Aug 12, 2007
By: Alvaro Fernandez
The field of computer-based cognitive training (part of what we call “Brain Fitness”) is starting to get traction in the media and becoming an emerging industry, and we are happy to see how a growing number of researchers and science-based companies are leading studies that will allow toÃ‚Â better measure results and refine the brain exercise software available.
Published new research
- Computerized working memory training after stroke-A pilot study. A published study on how CogmedÃ‚Â working memory training may helpÃ‚Â stroke patients. See the reference at Cogmed ResearchÃ‚Â pageÃ‚Â (and full article here)
- The Journals of Gerontology published a series of related papers in their June issue, including this byÃ‚Â Karlene Ball, Jerri D. Edwards, and Lesley A. Ross on The Impact of Speed of Processing Training on Cognitive and Everyday Functions, J Gerontol B Psychol Sci Soc Sci 2007 62: 19-31.Ã‚Â Ã‚Â Abstract: “We combined data from six studies, all using the same speed of processing training program, to examine the mechanisms of training gain and the impact of training on cognitive and everyday abilities of older adults. Results indicated that training produces immediate improvements across all subtests of the Useful Field of View test, particularly for older adults with initial speed of processing deficits. Age and education had little to no impact on training gain. Participants maintained benefits of training for at least 2 years, which translated to improvements in everyday abilities, including efficient performance of instrumental activities of daily living and safer driving performance.”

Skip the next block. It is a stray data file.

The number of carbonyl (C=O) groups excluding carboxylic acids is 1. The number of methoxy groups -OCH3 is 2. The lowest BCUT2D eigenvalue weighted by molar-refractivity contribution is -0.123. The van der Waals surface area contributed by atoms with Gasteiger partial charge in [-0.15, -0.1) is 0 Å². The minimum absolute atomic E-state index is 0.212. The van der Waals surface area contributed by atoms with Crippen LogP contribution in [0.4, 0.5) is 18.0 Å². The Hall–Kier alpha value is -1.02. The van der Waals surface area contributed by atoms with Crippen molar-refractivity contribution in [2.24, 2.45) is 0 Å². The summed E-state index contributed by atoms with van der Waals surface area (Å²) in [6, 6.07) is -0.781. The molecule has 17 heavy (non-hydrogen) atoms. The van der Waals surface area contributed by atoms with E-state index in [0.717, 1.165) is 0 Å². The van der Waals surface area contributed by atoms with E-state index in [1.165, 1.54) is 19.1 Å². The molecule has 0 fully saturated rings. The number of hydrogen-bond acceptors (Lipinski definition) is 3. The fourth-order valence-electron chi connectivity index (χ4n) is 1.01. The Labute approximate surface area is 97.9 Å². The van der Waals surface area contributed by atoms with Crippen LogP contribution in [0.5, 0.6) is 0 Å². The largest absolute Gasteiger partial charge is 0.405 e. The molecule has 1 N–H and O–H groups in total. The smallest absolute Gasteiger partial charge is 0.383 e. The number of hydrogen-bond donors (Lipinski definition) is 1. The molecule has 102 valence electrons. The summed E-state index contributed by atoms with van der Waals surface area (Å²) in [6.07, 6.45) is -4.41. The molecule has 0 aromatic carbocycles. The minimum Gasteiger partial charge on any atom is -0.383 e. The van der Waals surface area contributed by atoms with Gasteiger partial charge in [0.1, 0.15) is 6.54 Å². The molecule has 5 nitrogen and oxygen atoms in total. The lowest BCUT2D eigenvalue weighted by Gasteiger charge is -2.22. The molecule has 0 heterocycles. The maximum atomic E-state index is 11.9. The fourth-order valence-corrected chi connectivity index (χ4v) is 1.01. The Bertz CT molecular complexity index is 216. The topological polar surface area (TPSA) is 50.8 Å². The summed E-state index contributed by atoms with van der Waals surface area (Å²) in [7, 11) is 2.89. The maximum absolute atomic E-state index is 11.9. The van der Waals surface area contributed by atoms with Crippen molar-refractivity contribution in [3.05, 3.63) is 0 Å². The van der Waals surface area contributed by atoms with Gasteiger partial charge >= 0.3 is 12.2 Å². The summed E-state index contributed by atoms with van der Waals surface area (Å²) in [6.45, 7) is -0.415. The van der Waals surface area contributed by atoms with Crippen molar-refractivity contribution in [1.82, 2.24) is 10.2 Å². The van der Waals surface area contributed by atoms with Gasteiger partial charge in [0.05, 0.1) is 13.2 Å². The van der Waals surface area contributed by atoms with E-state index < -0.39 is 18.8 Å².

Ongoing/ starting research
- MindWeavers set to launch new ‘brain health’ softwareÃ‚Â in the UK. “The company’s move into the adult brain health market follows its acquisition of BrainBoost, a business that develops software to protect against cognitive decline, founded by Baroness Susan Greenfield, world expert in neuro-development and degeneration.” (See the very interesting profile of science educatorÃ‚Â Susan Greenfield). “We are also currently undertaking a clinical study of the MindWorks software we developed jointly with CogniFit, which aims to protect brain health in patients who have been diagnosed with Mild Cognitive Impairment and early Alzheimer’s.”
- This is the first time we hear about MindWeavers and BrainBoost, but the product they are starting to distribute in the UK for healthy individuals is the same as one of the products we have had in our Shop for a while: MindFit.
- LumosityÃ‚Â by Lumos Labs: Research underway with Stanford University Center for Interdisciplinary Brain Sciences Research toÃ‚Â determine if Lumos Labs exercises can be effective in ameliorating cognitive impairment due to chemotherapy.
- Posit Science will be used in aÃ‚Â Pilot project works with brain-injured veterans. Easter Seals is launching a pilot project to help veterans of Iraq and Afghanistan with mild to moderate Traumatic Brain Injury.